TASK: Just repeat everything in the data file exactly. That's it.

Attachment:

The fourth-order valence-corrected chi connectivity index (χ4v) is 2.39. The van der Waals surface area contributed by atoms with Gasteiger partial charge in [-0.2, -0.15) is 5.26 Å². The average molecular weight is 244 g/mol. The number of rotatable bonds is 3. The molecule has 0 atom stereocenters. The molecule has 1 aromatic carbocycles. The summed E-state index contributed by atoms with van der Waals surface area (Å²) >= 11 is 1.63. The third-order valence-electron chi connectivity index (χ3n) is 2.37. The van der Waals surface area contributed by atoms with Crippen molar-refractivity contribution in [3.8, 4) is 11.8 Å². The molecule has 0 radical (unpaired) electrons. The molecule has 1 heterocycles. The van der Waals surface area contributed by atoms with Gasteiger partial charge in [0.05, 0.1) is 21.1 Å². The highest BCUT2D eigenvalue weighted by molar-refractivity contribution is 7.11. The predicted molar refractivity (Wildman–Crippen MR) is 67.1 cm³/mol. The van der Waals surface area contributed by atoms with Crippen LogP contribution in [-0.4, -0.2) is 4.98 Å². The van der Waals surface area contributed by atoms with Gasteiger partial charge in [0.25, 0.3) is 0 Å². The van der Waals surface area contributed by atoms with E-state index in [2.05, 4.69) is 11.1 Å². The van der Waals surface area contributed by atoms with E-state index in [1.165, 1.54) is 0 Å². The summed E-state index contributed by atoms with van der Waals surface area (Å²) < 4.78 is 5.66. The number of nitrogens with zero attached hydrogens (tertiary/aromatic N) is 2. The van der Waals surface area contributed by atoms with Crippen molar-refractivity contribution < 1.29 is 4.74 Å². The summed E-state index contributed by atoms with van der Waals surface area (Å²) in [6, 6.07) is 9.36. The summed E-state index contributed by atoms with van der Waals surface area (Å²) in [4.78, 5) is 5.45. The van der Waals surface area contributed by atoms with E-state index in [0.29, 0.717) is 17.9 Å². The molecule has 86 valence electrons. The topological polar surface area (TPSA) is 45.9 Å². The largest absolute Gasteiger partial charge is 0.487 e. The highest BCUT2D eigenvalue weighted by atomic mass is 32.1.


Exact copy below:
The fourth-order valence-corrected chi connectivity index (χ4v) is 2.39. The van der Waals surface area contributed by atoms with Gasteiger partial charge in [-0.2, -0.15) is 5.26 Å². The average molecular weight is 244 g/mol. The number of rotatable bonds is 3. The molecule has 0 atom stereocenters. The molecule has 1 aromatic carbocycles. The summed E-state index contributed by atoms with van der Waals surface area (Å²) >= 11 is 1.63. The third-order valence-electron chi connectivity index (χ3n) is 2.37. The van der Waals surface area contributed by atoms with Crippen molar-refractivity contribution in [3.8, 4) is 11.8 Å². The molecule has 0 radical (unpaired) electrons. The molecule has 1 heterocycles. The van der Waals surface area contributed by atoms with Gasteiger partial charge in [0.05, 0.1) is 21.1 Å². The highest BCUT2D eigenvalue weighted by molar-refractivity contribution is 7.11. The predicted molar refractivity (Wildman–Crippen MR) is 67.1 cm³/mol. The van der Waals surface area contributed by atoms with Crippen LogP contribution in [-0.4, -0.2) is 4.98 Å². The van der Waals surface area contributed by atoms with Gasteiger partial charge in [0.25, 0.3) is 0 Å². The van der Waals surface area contributed by atoms with E-state index in [2.05, 4.69) is 11.1 Å². The van der Waals surface area contributed by atoms with E-state index in [1.165, 1.54) is 0 Å². The summed E-state index contributed by atoms with van der Waals surface area (Å²) < 4.78 is 5.66. The number of nitrogens with zero attached hydrogens (tertiary/aromatic N) is 2. The van der Waals surface area contributed by atoms with Crippen molar-refractivity contribution < 1.29 is 4.74 Å². The summed E-state index contributed by atoms with van der Waals surface area (Å²) in [6, 6.07) is 9.36. The summed E-state index contributed by atoms with van der Waals surface area (Å²) in [4.78, 5) is 5.45. The van der Waals surface area contributed by atoms with E-state index in [0.29, 0.717) is 17.9 Å². The molecule has 86 valence electrons. The topological polar surface area (TPSA) is 45.9 Å². The largest absolute Gasteiger partial charge is 0.487 e. The highest BCUT2D eigenvalue weighted by atomic mass is 32.1.